These individual gestures may sound like important attitudes. And from a strict point of view of animal suffering, they are. But if we take a few steps back to look at the overall situation, the gestures are ridiculous, even with respect to what they condemn.
Those who refuse to eat meat still have to feed themselves. What food production today is not tainted with oppression and exploitation? Fruit and vegetables and grains and beans may not suffer, but what about the people who grow them and reap or pick them? There have been shocking videos on that subject too, documentaries showing the harsh exploitation of North African workers, mainly women, in the greenhouses of the south of Spain and the pervading racist and male chauvinist atmosphere that reigns there. But even in France, fierce exploitation is the rule for agricultural workers who are often immigrants. And working conditions in the food industry factories are no better than the conditions in the slaughterhouses!
As for those who refuse all products that come from the exploitation of animals, like leather or wool clothing, they don’t have a similar stance toward the products made by the exploitation of humans. The collapse of the Rana Plaza in Bangladesh on April 24, 2013 killed 1,138 workers and wounded more than 2,000. As a result, the world learned about the working conditions in the textile industry in companies who sub-contract for globally recognized clothing labels. We could take many other examples because everything that is produced in this capitalist society is produced by workers, by laborers, office workers, small farmers. In order to survive, hundreds of millions of these workers have no other choice but to be exploited in factories, ports, warehouses, fields. Their lives, in the eyes of those who exploit them, are often not worth much more – and maybe less – than those of a pet.
A few years ago, a current existed in developed countries that condemned fierce exploitation in poor countries, particularly the exploitation of children. But, in this period where there is much back-pedaling and giving up, part of the public has chosen a cause – animal welfare – that is easier to condemn rather than face the immense task of fighting exploitation.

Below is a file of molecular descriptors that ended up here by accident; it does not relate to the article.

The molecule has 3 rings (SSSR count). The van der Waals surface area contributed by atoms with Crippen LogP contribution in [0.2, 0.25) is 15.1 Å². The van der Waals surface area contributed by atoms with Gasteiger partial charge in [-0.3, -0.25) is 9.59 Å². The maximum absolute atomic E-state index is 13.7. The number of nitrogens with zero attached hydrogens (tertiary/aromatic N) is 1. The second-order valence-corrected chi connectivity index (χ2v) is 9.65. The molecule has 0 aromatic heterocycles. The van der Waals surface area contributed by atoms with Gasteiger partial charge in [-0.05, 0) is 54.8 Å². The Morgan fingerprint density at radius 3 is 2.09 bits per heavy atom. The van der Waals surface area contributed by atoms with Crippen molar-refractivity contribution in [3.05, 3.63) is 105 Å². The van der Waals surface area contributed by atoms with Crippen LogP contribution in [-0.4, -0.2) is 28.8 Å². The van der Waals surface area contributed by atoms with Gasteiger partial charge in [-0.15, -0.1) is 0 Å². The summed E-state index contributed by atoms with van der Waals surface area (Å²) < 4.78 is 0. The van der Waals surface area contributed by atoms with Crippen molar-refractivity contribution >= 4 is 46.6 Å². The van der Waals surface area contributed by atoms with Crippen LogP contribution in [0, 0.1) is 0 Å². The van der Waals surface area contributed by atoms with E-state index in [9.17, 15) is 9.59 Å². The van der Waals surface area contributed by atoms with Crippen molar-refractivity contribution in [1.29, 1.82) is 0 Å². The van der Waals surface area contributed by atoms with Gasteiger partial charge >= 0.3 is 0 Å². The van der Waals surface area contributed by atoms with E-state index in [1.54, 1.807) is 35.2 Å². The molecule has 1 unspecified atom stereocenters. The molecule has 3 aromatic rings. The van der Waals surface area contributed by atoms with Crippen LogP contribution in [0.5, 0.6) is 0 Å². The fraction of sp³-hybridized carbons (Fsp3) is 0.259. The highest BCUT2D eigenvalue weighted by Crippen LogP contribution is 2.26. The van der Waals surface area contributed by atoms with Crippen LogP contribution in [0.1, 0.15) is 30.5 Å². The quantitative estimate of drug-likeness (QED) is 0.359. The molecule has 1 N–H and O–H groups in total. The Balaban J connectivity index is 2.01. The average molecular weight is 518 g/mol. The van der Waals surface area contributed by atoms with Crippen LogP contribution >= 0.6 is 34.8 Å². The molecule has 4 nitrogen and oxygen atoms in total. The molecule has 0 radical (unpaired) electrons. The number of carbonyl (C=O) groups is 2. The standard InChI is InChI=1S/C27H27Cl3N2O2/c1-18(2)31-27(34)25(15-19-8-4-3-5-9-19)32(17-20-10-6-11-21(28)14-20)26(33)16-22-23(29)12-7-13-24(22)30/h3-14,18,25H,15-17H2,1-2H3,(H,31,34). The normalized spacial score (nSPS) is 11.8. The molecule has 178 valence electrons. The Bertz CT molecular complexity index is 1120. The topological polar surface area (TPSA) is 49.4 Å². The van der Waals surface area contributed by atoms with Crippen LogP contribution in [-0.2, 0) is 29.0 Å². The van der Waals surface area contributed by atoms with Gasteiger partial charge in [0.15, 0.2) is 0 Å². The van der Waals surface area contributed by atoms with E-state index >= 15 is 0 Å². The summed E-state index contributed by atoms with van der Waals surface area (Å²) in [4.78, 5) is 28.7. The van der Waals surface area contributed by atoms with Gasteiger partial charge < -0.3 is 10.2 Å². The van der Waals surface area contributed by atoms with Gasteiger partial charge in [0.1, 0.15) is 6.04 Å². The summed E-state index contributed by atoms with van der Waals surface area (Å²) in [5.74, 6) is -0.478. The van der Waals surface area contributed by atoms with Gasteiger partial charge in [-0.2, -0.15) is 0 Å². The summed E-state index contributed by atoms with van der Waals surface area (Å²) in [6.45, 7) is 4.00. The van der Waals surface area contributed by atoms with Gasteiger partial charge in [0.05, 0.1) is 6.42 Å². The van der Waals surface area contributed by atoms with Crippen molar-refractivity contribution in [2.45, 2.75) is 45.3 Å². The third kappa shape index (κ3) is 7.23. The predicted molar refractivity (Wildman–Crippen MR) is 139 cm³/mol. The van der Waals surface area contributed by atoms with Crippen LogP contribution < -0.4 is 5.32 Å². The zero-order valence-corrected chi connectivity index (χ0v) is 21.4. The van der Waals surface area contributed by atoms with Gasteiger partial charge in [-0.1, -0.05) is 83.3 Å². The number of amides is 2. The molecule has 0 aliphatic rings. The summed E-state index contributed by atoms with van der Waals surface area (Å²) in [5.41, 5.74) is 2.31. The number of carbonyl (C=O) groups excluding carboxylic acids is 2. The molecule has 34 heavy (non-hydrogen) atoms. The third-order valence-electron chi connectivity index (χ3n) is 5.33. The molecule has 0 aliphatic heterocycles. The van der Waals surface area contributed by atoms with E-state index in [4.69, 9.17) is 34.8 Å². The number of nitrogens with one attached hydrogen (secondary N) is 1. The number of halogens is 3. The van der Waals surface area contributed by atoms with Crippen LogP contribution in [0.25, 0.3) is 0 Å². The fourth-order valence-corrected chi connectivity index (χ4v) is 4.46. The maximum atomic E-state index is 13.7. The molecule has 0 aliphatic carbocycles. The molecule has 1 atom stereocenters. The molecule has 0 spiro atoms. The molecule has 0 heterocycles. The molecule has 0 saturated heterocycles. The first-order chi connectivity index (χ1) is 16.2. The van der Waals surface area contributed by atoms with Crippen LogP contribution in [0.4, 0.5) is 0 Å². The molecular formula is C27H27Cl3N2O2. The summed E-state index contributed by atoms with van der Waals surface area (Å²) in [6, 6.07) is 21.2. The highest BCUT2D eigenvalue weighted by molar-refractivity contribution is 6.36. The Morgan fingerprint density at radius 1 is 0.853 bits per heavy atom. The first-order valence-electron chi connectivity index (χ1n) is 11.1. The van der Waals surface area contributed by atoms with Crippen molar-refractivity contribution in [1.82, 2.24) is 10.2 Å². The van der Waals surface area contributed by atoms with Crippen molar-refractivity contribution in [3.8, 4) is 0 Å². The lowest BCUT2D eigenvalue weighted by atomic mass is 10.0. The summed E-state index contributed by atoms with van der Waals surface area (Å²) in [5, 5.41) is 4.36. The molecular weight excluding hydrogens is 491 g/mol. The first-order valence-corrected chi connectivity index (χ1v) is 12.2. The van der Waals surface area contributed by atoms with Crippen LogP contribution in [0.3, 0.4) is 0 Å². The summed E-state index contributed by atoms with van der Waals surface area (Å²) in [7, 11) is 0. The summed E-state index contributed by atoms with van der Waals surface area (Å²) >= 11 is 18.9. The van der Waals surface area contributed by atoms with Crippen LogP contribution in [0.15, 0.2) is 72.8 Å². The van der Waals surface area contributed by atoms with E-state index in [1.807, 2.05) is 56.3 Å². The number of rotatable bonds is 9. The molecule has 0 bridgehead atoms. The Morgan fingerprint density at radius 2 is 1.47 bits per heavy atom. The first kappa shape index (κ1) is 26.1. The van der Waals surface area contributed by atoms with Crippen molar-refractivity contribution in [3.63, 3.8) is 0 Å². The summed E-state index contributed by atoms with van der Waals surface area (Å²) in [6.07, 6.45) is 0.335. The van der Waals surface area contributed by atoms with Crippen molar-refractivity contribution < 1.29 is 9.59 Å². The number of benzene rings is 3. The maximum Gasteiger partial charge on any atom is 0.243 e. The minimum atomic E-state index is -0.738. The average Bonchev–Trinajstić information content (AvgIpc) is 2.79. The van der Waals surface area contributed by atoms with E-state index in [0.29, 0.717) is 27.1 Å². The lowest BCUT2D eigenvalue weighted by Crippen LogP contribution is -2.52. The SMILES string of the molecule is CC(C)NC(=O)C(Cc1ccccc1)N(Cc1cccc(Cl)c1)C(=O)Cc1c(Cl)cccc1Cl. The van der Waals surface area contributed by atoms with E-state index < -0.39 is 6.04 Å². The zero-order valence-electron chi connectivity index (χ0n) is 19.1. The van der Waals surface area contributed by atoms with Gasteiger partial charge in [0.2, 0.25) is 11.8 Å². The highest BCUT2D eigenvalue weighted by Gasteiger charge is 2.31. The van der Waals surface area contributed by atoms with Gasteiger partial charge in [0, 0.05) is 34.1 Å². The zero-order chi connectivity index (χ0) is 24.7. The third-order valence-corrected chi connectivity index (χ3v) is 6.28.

However, the world economy is based on exploitation. From exploitation at its most barbaric, in all senses of the word, found in places like the mines of the diamond-bearing African regions, to exploitation at its most modern and most sophisticated, but which can be just as lethal. The giant Foxconn, a Chinese sub-contractor for Apple, became a striking example that was heard around the world when they set up anti-suicide nets at their plants. There is no point in thinking it possible to live outside this system and even less in being resigned to it. The point, on the contrary, is to fight the whole system. As revolutionary communists, we are not fighting in the name of a generalized condemnation of this or that aspect of the capitalist economy. We are fighting in the name of the global struggle against this society based on exploitation. We are fighting for the emancipation of the oppressed and for a communist society that can, democratically and on a global scale, organize and plan production, taking everyone’s needs into consideration.
Finally, among this trend of people concerned with animal welfare – which goes from people who are shocked by the revelations of how animals are slaughtered to people who are strict vegans – there are those who believe we should stop all production of meat and fish. This means they ignore the consequences such actions would have on the hundreds of millions or even billions of human beings who go hungry or who suffer from malnutrition. Such a stance is no longer a simple individual gesture but a decision to be militant on a very reactionary ground.
The concept is not new: at the start of the 19th century, when the industrial revolution had immersed so many English workers in misery, an English clergyman, Malthus, believed that there were too many poor people to feed and that the most natural thing to do was to let them die. This does not mean that all vegetarians are Malthusian; most people who are sensitive to animal suffering are also sensitive to human suffering. But not all of them.